Hi All,

Hi,

The simplest way to do gradient ascent on a loss `L` is to do gradient descent on `-L` . 5 Likes

That is an interesting solution. I think I need to further clarify my original question. I would like to include a negative sign on the updates to the weights, and this corresponds to changing grad_weight to -grad_weight, while grad_input and grad_bias are left untouched. However, I am wary of unintended consequences of doing something like this to the gradients, and was wondering if there was an easy way to change the optimizer such that it performed gradient ascent(W + dW) for the non last layer weights specifically, but left the other parameters alone?

In that case I guess you will have to create your custom optimizer to handle that. With one group for the descent part and one group for the ascent part for example.

1 Like

I’m working on a similar problem where I need to optimize the following loss function:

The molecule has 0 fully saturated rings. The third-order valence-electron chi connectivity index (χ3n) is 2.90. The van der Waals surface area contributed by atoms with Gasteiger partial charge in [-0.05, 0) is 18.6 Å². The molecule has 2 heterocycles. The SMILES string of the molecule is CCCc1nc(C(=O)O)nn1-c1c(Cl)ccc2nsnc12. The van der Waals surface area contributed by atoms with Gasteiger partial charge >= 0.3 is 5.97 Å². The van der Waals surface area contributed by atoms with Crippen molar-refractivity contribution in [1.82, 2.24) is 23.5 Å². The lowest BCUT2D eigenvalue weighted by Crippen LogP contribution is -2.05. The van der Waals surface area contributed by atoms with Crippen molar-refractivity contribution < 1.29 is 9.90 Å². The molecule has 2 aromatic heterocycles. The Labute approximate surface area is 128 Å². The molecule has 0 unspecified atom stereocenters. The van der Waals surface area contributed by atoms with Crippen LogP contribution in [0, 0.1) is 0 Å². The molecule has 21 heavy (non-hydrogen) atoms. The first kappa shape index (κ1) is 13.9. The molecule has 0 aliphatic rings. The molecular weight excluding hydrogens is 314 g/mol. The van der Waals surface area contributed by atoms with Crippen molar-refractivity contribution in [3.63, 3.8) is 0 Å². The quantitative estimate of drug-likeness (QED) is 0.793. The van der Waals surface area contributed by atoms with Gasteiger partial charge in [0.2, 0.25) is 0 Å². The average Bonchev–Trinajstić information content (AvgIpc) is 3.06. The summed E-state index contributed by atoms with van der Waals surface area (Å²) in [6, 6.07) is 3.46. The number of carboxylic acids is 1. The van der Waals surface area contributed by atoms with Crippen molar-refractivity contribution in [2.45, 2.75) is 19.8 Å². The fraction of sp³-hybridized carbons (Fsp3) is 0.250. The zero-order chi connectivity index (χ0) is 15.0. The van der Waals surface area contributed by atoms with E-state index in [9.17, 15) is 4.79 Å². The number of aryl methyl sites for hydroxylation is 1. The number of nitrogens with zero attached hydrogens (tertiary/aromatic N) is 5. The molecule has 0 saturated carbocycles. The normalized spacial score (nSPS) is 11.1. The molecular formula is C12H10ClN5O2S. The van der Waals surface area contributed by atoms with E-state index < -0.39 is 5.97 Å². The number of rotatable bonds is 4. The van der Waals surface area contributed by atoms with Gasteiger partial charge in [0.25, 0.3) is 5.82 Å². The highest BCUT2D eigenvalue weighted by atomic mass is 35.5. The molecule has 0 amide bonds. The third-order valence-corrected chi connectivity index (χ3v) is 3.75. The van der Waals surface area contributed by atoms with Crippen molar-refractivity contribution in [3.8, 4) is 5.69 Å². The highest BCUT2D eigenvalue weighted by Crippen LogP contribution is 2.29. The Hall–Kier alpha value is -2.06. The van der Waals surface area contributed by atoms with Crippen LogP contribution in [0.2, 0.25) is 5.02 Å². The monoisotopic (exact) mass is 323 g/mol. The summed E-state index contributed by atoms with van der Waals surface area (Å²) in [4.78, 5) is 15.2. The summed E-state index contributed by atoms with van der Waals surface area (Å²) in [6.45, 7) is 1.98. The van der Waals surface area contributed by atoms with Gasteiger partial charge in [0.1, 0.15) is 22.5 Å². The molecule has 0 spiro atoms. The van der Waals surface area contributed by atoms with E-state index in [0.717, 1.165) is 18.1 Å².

Here `w` (omega) is model parameter and `Lamdas` are Lagrange Multipliers. I need to perform gradient descent wrt. `omega` and simultaneously gradient ascent wrt. `lambda`. `lambda` is not a model parameter and only included in the loss term.
Will your solution of updating lambda using gradient descent on -L work in this case? If it does then taking negative learning rate for `lambdas` in gradient descent should also be equivalent. And if it doesn’t then what should be the pytorch solution for this(without changing the optimizer source code)? Or should I need to creat a custom optimizer?

1 Like

I think that this is a bit too late, but the solution I came up with is to use a custom autograd function, which reverses gradient direction. As like as @Tamal_Chowdhury , I have a lagrangian optimization problem, for which this function works perfectly. A small working example would be:

``````import torch

@staticmethod
def forward(ctx, input):
return input

@staticmethod

def make_ascent(loss):
return AscentFunction.apply(loss)

x = torch.normal(10, 3, size=(10,))

loss = (x * w).sum()
print(f'descent loss: {loss.item():.2f}')

loss.backward()

loss = (x * w).sum()
m_loss = make_ascent(loss)
print(f'ascent loss: {m_loss.item():.2f}')

m_loss.backward()
``````descent loss: 96.13